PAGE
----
Antibiofilm elastin-like polypeptide coatings: functionality, stability, and selectivity
Journal article, 2019

Antimicrobial peptides (AMPS) are currently receiving interest as an alternative to conventional antibiotics to treat biomaterial-associated infection. However, the inherent instability of such peptides often limits their efficacy in intended clinical applications. Covalent immobilization of AMPs to surfaces is one strategy to increase the long-term stability and minimize the toxicity. In this work, an antimicrobial peptide, RRPRPRPRPWWWW-NH2 (RRP9W4N), was used to modify elastin-like polypeptide (ELP) surface coatings containing cell-adhesive peptide domains (RGD) using covalent chemistry. The AMP retained its antibacterial activity against Staphylococcus epidermidis, Staphylococcus aureus, and Pseudomonas aeruginosa when covalently bonded to ELP surfaces. Simultaneously, the AMP functionalization had insignificant effect on the viability, function, and differentiation of human osteosarcoma MG63 cells and human mesenchymal stem cells (hMSCs). Furthermore, stability of the immobilized AMP in human blood serum was investigated, and the results suggested that the AMP preserved its antibacterial activity up to 24 h. Combined, the results show that covalently attached AMPs onto RGD-containing ELP are an excellent candidate as an antimicrobial coating for medical devices.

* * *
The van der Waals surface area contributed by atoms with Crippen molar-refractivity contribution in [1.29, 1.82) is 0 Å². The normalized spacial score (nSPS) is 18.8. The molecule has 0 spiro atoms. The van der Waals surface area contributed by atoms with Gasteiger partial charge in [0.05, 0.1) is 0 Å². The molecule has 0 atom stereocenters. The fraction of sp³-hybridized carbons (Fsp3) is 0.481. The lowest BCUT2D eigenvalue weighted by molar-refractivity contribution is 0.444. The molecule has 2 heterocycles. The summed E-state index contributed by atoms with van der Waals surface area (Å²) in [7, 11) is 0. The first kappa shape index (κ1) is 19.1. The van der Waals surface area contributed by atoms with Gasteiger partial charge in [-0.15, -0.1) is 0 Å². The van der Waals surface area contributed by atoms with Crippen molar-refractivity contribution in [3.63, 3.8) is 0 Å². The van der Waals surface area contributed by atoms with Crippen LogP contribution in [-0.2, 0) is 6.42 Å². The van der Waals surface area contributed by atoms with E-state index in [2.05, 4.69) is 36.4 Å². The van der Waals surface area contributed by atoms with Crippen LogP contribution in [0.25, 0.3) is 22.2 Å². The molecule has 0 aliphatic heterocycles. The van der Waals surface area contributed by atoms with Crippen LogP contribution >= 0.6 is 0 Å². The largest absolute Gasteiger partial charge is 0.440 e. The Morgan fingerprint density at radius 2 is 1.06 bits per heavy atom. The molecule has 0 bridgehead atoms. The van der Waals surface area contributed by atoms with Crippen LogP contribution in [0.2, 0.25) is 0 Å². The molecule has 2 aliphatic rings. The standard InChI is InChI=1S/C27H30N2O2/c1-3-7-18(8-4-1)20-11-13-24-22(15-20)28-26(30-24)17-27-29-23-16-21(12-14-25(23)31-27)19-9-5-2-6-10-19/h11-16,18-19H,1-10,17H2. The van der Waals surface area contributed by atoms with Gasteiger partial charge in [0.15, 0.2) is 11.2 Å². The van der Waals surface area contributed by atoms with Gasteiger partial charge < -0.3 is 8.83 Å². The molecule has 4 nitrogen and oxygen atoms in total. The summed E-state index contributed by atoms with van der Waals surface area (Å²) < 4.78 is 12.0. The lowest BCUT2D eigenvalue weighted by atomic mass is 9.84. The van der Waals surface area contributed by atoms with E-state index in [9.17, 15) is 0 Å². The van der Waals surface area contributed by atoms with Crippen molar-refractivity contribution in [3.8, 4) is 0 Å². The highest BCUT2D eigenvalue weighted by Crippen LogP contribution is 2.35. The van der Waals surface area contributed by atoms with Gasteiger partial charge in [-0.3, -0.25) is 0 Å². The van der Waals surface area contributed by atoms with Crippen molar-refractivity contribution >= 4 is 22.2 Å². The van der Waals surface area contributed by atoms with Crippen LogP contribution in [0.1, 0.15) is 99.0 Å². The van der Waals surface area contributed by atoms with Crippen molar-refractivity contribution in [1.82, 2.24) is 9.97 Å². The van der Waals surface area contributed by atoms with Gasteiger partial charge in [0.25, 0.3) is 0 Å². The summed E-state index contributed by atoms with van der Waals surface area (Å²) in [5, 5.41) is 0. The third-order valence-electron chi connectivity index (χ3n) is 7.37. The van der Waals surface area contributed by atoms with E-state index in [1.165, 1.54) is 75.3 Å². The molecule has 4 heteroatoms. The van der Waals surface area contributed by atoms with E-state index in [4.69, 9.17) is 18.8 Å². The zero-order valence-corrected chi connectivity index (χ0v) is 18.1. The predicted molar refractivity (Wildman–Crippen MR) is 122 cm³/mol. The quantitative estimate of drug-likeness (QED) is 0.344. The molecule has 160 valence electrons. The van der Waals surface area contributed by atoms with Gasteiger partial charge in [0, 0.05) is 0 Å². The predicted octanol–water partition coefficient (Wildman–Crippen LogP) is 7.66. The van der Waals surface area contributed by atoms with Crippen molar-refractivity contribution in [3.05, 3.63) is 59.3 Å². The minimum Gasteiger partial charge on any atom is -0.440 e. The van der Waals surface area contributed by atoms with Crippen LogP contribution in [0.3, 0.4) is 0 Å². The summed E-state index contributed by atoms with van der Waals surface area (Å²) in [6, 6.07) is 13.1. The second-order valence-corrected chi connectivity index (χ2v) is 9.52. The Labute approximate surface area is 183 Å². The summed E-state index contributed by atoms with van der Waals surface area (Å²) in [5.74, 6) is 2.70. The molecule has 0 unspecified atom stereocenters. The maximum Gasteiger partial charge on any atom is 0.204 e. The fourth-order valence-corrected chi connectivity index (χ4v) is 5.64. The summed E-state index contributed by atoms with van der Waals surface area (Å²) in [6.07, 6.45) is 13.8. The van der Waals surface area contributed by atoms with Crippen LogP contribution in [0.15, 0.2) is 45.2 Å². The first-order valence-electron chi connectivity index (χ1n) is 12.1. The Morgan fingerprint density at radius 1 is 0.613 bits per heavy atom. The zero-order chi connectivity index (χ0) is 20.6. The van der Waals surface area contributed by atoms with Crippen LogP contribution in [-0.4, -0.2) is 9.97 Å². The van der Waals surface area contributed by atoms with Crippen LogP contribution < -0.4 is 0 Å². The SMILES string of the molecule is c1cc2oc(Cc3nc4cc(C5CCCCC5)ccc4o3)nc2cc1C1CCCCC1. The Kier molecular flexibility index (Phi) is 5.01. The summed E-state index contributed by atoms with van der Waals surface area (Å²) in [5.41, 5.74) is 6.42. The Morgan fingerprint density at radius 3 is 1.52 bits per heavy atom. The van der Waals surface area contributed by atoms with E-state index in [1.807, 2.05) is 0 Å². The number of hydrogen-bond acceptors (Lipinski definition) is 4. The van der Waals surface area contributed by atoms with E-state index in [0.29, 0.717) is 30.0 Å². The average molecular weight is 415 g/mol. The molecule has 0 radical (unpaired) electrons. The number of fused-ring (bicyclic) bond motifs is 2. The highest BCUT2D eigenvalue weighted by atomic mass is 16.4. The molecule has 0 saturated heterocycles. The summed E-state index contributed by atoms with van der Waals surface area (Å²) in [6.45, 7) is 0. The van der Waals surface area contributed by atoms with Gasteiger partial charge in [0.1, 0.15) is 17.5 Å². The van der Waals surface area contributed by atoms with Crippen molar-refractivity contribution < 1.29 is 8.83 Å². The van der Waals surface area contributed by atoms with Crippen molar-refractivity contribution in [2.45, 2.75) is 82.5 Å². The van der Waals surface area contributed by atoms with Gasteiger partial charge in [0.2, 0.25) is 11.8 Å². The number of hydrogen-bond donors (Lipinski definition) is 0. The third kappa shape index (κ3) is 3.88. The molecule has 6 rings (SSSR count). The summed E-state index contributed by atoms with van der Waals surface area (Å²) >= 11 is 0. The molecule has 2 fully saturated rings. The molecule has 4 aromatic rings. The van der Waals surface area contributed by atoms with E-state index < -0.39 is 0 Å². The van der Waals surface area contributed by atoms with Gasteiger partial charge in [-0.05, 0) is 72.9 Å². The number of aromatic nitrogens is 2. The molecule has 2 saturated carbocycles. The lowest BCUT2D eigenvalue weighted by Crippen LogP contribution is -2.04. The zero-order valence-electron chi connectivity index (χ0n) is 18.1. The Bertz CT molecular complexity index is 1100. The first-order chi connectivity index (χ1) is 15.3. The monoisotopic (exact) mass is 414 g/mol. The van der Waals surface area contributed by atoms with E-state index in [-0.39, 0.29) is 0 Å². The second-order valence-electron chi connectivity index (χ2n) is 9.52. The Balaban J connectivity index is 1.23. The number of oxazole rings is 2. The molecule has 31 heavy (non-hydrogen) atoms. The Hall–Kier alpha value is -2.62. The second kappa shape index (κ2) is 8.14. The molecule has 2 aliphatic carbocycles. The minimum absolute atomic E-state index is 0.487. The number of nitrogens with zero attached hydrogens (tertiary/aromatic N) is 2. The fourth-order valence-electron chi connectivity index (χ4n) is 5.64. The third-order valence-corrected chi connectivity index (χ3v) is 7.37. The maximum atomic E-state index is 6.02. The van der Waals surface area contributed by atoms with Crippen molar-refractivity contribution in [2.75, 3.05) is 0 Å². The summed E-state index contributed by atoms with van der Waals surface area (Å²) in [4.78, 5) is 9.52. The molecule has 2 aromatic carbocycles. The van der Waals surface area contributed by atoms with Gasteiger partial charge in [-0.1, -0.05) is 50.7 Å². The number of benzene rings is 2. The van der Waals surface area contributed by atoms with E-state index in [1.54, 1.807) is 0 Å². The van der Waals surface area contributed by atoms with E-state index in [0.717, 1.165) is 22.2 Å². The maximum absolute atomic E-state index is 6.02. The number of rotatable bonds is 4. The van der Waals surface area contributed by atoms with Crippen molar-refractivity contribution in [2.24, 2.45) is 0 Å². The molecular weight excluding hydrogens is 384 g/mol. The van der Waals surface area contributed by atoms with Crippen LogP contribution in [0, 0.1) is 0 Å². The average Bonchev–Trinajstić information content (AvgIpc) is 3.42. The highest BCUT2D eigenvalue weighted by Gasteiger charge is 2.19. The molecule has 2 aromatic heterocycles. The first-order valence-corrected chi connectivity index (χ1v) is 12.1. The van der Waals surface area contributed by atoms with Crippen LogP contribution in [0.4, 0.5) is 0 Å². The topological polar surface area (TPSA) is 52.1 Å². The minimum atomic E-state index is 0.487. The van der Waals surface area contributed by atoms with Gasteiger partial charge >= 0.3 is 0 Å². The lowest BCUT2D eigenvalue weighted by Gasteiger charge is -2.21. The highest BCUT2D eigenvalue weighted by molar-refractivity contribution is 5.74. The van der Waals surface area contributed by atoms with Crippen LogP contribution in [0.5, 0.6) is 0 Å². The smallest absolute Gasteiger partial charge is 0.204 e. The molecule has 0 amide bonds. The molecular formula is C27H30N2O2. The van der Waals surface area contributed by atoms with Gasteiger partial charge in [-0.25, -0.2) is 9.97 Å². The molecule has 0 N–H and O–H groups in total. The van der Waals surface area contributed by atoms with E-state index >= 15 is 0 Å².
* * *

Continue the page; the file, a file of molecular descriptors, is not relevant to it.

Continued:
Antimicrobial peptide

Medical device


Saba Atefyekta

Chalmers, Chemistry and Chemical Engineering, Applied Chemistry, Martin Andersson Group

Maria Pihl

Chalmers, Chemistry and Chemical Engineering, Applied Chemistry, Applied Surface Chemistry

Chris Lindsay

Stanford University

Sarah C. Heilshorn

Stanford University

Martin Andersson

Chalmers, Chemistry and Chemical Engineering, Applied Chemistry, Martin Andersson Group

Acta Biomaterialia

1742-7061 (ISSN)

Vol. 83 245-256

Subject Categories

Bioengineering Equipment

Pharmacology and Toxicology

Biomaterials Science





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